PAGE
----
No, that's outside the definition of Anglish. Anglish for the purposes of this site means "English inasmuch as it is Germanic" or "Anglo-Saxon English". Spelling reform is a different project altogether. The only spelling reforms in Anglish are misplaced Latin invasions. So, we write island as iland. Otherwise, it's a non-issue. ~Inkstersco
Well, I'd be lying if I ſaid I've never þought about it. I'm new Angliſh, but I've been uſing Eð and Þorn for ſome time. Ðey were tweenſhiftsome, but I brought þewline to ðe madneſs.Ðæ Bronie Chriſter (talk) 21:12, October 12, 2016 (UTC)
Also, the "-le" (most of the time) and "-dge" seem to come from Anglo-Norman spellings (correct me if I'm wrong), so shouldn't we change them to "-el" (except for modernizations of "-l") and "-cg" onlooksomely?Ðe Bronie Chriſter (talk) 15:33, December 1, 2016 (UTC)


How would one go about saying hemisphere? I'm not sure of its roots, but I think it comes from Greek, so it doesn't exactly work. I looked in the wordbook, but there was nothing.

What about Worldhalf? During my childhood in Australia I am sure that my nanna (born 1872) used this word and, also, the saying:"In this half of the World." Sholto 23:19, 26 May 2007 (UTC)

Why say Worldhalf? "Half of the world" works fine. ~Inkstersco
Hemisphere refers more generally to half of a sphere not not just half of the world. Halfball may be appropriate in some contexts.
Worldhalf is better as a direct replacement of hemisphere, in my opinion, as it allows for further derivation whilst a phrase like 'half of the world' does not; for example, if we were to say 'hemispheric(al),' in Anglish that might be 'worldhalfly' or 'worldhalven.' Furthermore we would actually be enriching the tongue to add the verb 'to worldhalve,' as 'to divide into hemispheres.' --Faxfleet 17:09, February 28, 2010 (UTC)
Trendle is the word for the rimefindle "sphere." Halftrendle comes off the tongue in a not so ungainly way. Xelebes 16:42, June 6, 2011 (UTC)


I see that the word Teutonlandish has been used for the German language. Etymonline however, says that the earlier words for German in English were Dutch or Almain. As Dutch has taken on another meaning now, would it be ok Anglish to use Almain for German? 09:35, 15 August 2007 (UTC)

I can't speak for Almain, but i've been going with (New) High-Theadish/Theidish for the tung, whence Neuhochdeutsch. To say but Theadish might work sometimes, but that would best be had as an oversetting for Germanic. Schreiter 00:30, 18 August 2007 (UTC)
Almain presumably stems from the Latin Alemanni
Since standard German came into being as a book tung, why not "book Doysch" ("doysch" being a transliteration of the Standard Ger. cognate of "theedish"). Saying it this way would emphasize the non-dialectical nature of it (it isnt the common speche). The reasoning for transliterating the German word for German would be to follow the logic of Anthropology in naming tribal subgroups according to pronunciation difference in saying the word for "person" (forbus - tewa,tiwa,towa; lakota,dakota,nakota (soux)) Oakiscmann 00:40, May 2, 2010 (UTC)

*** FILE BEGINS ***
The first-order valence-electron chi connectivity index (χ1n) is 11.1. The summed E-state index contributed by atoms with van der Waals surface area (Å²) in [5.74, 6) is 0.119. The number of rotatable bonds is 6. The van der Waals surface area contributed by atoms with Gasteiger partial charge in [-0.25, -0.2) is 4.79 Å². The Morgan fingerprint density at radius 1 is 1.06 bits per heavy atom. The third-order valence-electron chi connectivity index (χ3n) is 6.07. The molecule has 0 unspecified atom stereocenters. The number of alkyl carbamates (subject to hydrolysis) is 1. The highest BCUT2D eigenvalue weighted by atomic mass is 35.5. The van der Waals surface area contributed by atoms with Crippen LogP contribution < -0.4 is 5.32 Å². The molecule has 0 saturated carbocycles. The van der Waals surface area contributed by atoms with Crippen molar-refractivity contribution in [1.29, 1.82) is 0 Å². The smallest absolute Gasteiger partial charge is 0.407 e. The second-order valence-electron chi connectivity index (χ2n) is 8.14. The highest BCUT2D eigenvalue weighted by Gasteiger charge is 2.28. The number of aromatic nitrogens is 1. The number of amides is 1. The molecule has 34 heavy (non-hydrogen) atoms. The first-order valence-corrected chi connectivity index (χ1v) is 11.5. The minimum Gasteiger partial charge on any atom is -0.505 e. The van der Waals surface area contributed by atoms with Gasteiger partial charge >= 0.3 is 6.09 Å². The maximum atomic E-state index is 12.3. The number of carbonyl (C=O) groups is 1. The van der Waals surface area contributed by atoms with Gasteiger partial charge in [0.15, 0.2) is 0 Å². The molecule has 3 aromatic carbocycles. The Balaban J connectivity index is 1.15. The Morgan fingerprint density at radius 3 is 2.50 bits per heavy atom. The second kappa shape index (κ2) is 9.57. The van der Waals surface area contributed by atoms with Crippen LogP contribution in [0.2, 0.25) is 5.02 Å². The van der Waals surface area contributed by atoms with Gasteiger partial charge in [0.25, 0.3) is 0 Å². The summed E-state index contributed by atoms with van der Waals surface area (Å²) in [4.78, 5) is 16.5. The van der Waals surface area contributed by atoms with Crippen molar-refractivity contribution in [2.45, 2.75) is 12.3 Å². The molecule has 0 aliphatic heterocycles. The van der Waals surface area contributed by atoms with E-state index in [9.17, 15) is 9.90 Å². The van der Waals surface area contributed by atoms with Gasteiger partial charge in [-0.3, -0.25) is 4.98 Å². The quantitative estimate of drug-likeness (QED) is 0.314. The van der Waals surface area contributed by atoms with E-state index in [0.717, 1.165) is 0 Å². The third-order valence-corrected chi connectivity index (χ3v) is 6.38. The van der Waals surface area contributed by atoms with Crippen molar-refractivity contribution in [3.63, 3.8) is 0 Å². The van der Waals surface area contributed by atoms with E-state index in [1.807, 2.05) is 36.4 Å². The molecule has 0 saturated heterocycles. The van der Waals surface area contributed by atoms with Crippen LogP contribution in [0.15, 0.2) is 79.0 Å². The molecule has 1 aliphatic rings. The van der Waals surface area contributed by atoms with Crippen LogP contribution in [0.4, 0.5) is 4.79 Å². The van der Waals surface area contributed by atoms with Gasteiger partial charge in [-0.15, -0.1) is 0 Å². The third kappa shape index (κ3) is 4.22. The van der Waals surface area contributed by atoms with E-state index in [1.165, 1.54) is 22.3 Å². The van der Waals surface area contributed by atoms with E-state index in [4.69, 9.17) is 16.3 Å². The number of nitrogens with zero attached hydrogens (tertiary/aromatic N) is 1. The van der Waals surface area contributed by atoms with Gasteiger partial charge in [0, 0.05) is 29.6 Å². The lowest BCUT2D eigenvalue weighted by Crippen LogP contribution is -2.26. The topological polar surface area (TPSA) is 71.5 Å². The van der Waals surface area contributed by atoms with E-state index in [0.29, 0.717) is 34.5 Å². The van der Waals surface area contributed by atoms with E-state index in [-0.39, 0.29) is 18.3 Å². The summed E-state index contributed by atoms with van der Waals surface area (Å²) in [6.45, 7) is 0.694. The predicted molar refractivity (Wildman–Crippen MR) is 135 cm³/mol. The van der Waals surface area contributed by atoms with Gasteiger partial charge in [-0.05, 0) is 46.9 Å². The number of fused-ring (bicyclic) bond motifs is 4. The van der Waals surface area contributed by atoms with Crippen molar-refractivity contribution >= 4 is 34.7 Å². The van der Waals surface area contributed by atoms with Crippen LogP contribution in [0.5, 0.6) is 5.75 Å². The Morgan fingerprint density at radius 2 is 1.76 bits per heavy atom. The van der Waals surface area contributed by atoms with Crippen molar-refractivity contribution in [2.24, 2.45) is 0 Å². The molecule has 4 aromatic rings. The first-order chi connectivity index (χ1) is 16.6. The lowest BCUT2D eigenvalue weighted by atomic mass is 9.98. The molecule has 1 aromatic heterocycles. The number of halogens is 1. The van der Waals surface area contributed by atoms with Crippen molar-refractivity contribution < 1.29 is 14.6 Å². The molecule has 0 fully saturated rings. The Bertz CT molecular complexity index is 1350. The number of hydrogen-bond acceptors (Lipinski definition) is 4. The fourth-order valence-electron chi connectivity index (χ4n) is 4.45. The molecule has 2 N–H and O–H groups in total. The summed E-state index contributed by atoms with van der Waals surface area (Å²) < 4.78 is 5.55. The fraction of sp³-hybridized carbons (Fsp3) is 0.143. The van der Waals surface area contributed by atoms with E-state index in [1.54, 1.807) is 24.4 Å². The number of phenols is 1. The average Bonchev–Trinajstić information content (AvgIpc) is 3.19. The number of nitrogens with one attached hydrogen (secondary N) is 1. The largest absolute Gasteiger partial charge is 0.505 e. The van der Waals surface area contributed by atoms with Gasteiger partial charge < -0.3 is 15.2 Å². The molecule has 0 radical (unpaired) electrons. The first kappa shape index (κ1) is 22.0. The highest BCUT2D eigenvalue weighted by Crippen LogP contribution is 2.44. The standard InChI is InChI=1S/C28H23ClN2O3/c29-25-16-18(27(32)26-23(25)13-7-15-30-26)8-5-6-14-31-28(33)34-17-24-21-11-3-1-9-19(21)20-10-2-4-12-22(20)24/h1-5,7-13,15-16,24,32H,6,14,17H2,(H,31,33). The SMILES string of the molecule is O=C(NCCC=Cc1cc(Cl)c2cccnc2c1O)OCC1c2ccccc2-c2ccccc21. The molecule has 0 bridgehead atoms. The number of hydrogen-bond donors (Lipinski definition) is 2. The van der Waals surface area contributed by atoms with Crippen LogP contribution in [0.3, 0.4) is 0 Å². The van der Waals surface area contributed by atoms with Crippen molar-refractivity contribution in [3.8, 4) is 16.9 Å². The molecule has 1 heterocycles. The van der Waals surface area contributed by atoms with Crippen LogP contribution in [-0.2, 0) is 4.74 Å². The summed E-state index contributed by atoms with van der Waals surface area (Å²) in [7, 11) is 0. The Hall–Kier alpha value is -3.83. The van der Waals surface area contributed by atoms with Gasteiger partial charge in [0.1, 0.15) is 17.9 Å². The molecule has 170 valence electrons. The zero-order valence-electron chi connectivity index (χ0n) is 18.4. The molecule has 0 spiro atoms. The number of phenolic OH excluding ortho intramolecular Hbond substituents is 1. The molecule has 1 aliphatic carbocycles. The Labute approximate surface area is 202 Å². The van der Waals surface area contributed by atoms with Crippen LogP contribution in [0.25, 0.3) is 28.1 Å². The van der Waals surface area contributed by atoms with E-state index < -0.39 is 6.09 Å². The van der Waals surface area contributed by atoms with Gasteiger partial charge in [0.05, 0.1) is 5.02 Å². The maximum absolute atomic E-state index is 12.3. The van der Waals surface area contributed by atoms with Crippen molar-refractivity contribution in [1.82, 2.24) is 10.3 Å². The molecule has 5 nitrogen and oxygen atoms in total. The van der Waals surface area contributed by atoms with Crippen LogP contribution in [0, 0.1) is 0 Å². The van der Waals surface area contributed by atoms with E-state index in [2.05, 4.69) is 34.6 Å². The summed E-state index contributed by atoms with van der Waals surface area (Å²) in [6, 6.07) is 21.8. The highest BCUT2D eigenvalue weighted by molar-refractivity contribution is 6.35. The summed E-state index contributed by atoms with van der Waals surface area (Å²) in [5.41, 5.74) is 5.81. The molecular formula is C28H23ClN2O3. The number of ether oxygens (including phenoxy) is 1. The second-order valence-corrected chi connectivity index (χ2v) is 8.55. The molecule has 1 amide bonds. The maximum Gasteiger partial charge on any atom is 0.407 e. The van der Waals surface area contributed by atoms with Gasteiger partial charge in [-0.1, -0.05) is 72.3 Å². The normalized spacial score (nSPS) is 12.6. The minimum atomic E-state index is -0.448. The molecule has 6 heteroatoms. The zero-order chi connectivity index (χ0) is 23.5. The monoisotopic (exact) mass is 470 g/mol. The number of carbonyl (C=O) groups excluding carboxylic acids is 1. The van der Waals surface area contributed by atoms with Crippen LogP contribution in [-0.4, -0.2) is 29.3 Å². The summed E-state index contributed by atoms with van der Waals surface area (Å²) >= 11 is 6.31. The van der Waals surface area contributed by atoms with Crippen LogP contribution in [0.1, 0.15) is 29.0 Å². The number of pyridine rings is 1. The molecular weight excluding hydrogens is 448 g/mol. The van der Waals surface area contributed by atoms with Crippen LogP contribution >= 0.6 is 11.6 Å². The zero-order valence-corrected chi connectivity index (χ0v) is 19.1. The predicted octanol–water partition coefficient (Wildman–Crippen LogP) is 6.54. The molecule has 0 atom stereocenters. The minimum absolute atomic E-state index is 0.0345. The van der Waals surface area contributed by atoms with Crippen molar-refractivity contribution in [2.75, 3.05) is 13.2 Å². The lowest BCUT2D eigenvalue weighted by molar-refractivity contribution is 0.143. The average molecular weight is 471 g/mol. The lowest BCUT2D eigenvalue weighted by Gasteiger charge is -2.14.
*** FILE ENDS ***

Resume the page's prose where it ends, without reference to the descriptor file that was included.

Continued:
Well, Alamanni is believed to come from Germanic for "all men," and thus the attested English form "Alman" could be used in Anglish for the adjective and noun "German." In order to be consistent with historical English phonology, "Deutsch" would probably have to be overset as "Theedish," or at least "Theetch." --Faxfleet 18:25, June 16, 2010 (UTC)
Here are my þoughts: We should call ðe Dutch "Neðerlanders" (since þæt's what þey call themselves), andt ðeir tung "Neðerlandish", so we can call ðe Germans and ðeir tung "Dutch".Ðe Bronie Chriſter (talk) 14:16, October 19, 2016 (UTC)


. . . as in the noun project, e.g. "A new disability project has secured funding". Can anyone suggest an Anglish equivalent. I thought about just using the word goal but I think it's missing the nuance of meaning implied by project in this sense. It should, I think really have the meaning of being both a "goal" and being a location at the same time - like a bricks and mortar place or site. Especially when one uses it in the following sense: "several projects throughout the city". Goalstead is another idea. Please help!!!! -- 23:04, 13 May 2008 (UTC)

Well, there aren't many words for project in the sense that you are using. The most reasonable would probably be an "undertaking" which is within the scope of mainstream English usage. It might also be possible to say something like "several works throughout the city have secured funding." From what I know, the closest thing in OE would be anginn or onginn, which are the noun forms of onginnan, which in turn survives through its variant beginnan (now obviously to begin). However, this original word for this concept is now no longer useful, as "beginning" no longer has any connotation of a project. A neologism based in OE, such as "ongin" or "onginning" might be possible, but it is probably best to use "undertaking", as it exists in modern English. Anyway, if any other thoughts or usages are needed, I'm sure there are other words that might suffice. -Noimnotokay 22:06, 17 May 2008 (UTC)